Equine Viral Arteritis (EVA, EAV) is a contagious viral disease of horses whose etiologic agent is an RNA virus in the Arteriviridae family (formerly a pestivirus in the Togaviridae family). EVA is associated with the following clinical signs: pyrexia, depression, conjunctivitis, depression, rhinitis, ocular and nasal discharges, dependent edema, urticaria and late-term abortion in pregnant mares. However, in the majority of cases, EVA infection is subclinical and even horses showing clinical signs experience little mortality. This virus is spread venereally during live cover and in chilled and frozen semen, via aerosolized respiratory tract secretions, in utero and via fomites. The main source of EVA virus is carrier stallions that shed viral particles in their semen. Susceptible mares only shed EVA during the acute phase of the infection, after which they seroconvert and do not become carriers of the virus. Therefore, in order to control EVA in the breeding population, the issue of carrier stallions must be addressed.

The only approved EVA vaccine in this country is ARVAC manufactured by Zoetis. Use of this vaccine is controversial for two main reasons: it is a modified-live vaccine (MLV) so the potential to revert to virulence is present and, the current methods of testing serum samples (virus neutralization test, complement fixation test and ELISA) cannot distinguish between a viral antibody titer and a vaccine-induced antibody titer. Therefore, concerns over vaccination protocols in stallions exist. On the positive side, proper vaccinations of seronegative stallions will decrease the number of carrier stallions, and therefore the incidence of EVA and subsequent abortion storms in mares. On the negative side, any vaccinated stallion will test positive for EVA. This is of concern because EVA is a reportable disease in the USA and several foreign countries deny entry of both seropositive horses and their semen.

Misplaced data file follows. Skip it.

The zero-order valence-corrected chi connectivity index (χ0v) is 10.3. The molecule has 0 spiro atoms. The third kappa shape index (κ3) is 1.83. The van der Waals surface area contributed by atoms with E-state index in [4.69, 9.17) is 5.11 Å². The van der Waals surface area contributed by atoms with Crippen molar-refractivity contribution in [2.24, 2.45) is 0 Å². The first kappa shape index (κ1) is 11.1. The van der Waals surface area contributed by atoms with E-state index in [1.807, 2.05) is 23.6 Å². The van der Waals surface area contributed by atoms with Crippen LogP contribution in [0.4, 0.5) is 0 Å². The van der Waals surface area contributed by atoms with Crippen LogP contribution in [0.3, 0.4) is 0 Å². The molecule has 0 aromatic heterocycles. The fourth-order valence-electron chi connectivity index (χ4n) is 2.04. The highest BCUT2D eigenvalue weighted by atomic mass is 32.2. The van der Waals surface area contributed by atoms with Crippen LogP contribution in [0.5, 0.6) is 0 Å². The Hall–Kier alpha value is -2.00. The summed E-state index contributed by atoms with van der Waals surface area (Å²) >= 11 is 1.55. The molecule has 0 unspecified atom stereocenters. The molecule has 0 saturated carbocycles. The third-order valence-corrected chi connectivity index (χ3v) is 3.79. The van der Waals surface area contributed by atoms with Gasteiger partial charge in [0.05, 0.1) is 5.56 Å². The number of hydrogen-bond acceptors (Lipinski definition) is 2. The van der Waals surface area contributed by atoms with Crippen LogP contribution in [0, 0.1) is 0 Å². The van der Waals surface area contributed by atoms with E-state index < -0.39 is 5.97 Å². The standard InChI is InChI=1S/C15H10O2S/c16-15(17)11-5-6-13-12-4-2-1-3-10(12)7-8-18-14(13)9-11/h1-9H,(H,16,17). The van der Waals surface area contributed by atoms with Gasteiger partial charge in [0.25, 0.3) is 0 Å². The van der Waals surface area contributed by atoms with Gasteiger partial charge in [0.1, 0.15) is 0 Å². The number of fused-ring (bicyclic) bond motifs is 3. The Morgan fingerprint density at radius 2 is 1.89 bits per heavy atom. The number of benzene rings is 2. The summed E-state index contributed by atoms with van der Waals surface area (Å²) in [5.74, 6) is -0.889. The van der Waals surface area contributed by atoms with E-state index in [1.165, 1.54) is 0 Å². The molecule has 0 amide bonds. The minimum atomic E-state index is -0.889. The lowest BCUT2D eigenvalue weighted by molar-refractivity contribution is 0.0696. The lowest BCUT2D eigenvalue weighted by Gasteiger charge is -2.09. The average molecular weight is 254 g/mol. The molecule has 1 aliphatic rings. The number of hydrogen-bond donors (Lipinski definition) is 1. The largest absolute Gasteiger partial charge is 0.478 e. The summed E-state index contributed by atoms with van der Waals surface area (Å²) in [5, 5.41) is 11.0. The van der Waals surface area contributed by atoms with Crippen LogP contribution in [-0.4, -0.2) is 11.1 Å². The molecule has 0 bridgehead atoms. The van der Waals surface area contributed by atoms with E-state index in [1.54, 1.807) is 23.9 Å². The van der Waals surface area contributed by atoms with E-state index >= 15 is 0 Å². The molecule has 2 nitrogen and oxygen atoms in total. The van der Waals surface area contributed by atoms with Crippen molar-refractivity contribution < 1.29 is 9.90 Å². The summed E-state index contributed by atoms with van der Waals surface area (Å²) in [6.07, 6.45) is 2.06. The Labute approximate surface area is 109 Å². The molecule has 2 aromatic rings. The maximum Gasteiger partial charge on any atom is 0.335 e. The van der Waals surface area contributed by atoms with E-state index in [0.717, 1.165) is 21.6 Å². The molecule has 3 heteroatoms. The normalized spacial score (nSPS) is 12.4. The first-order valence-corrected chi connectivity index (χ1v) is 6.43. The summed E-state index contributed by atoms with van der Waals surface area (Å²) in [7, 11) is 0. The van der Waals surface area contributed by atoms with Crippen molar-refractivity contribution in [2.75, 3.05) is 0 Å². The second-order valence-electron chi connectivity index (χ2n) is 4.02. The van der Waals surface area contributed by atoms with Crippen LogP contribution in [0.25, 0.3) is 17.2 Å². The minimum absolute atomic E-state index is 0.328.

A breeding stallion may be vaccinated against EVA, but only after an EVA seronegative titer has been recorded by a licensed and USDA accredited veterinarian. Once vaccinated, boosters need to be given every year at least 28 days prior to breeding (either by live cover or artificial insemination). The reason for waiting 28 days before breeding the stallion, although a carrier state has never been identified in an initially seronegative stallion vaccinated with a MLV, is that following vaccination small amounts of vaccine virus may be shed. Non-pregnant mares should also be vaccinated against EVA and isolated from horses that are seronegative for at least 21 days; however, mares do not require revaccination, as life-long immunity is stimulated with vaccination. The reason for isolating mares for 21 days after vaccination is two-fold: this period of time is required for a mare to build up adequate protection from the virus following vaccination and, there may also be a minimal risk for her to transiently shed vaccine virus. The minimum isolation time-period of 3 weeks is chosen for both mares and stallions because experimentally EVA can be recovered from secretions for up to 3 weeks following infection.

September 2000